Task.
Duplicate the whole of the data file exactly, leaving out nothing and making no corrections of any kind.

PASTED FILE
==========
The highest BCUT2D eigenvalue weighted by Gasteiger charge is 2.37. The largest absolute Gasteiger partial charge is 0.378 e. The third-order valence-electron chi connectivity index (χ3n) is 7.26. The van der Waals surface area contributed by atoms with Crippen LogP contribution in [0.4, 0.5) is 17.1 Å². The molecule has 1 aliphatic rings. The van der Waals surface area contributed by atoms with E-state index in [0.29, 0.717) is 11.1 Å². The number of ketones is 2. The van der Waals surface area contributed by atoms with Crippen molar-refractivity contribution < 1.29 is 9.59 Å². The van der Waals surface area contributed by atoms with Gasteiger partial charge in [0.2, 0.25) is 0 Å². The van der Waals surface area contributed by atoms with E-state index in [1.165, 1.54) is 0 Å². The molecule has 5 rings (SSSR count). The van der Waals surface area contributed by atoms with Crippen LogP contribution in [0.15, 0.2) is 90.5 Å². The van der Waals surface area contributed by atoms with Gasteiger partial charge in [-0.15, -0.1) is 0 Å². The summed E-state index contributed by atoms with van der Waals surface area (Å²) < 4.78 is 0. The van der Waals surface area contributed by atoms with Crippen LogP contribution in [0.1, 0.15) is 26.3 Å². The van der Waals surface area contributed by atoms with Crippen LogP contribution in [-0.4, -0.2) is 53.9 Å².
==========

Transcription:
The highest BCUT2D eigenvalue weighted by Gasteiger charge is 2.37. The largest absolute Gasteiger partial charge is 0.378 e. The third-order valence-electron chi connectivity index (χ3n) is 7.26. The van der Waals surface area contributed by atoms with Crippen LogP contribution in [0.4, 0.5) is 17.1 Å². The molecule has 1 aliphatic rings. The van der Waals surface area contributed by atoms with E-state index in [0.29, 0.717) is 11.1 Å². The number of ketones is 2. The van der Waals surface area contributed by atoms with Crippen molar-refractivity contribution < 1.29 is 9.59 Å². The van der Waals surface area contributed by atoms with Gasteiger partial charge in [0.2, 0.25) is 0 Å². The van der Waals surface area contributed by atoms with E-state index in [1.165, 1.54) is 0 Å². The molecule has 5 rings (SSSR count). The van der Waals surface area contributed by atoms with Crippen LogP contribution in [0.15, 0.2) is 90.5 Å². The van der Waals surface area contributed by atoms with Gasteiger partial charge in [-0.15, -0.1) is 0 Å². The summed E-state index contributed by atoms with van der Waals surface area (Å²) < 4.78 is 0. The van der Waals surface area contributed by atoms with Crippen LogP contribution in [0.1, 0.15) is 26.3 Å². The van der Waals surface area contributed by atoms with Crippen LogP contribution in [-0.4, -0.2) is 53.9 Å².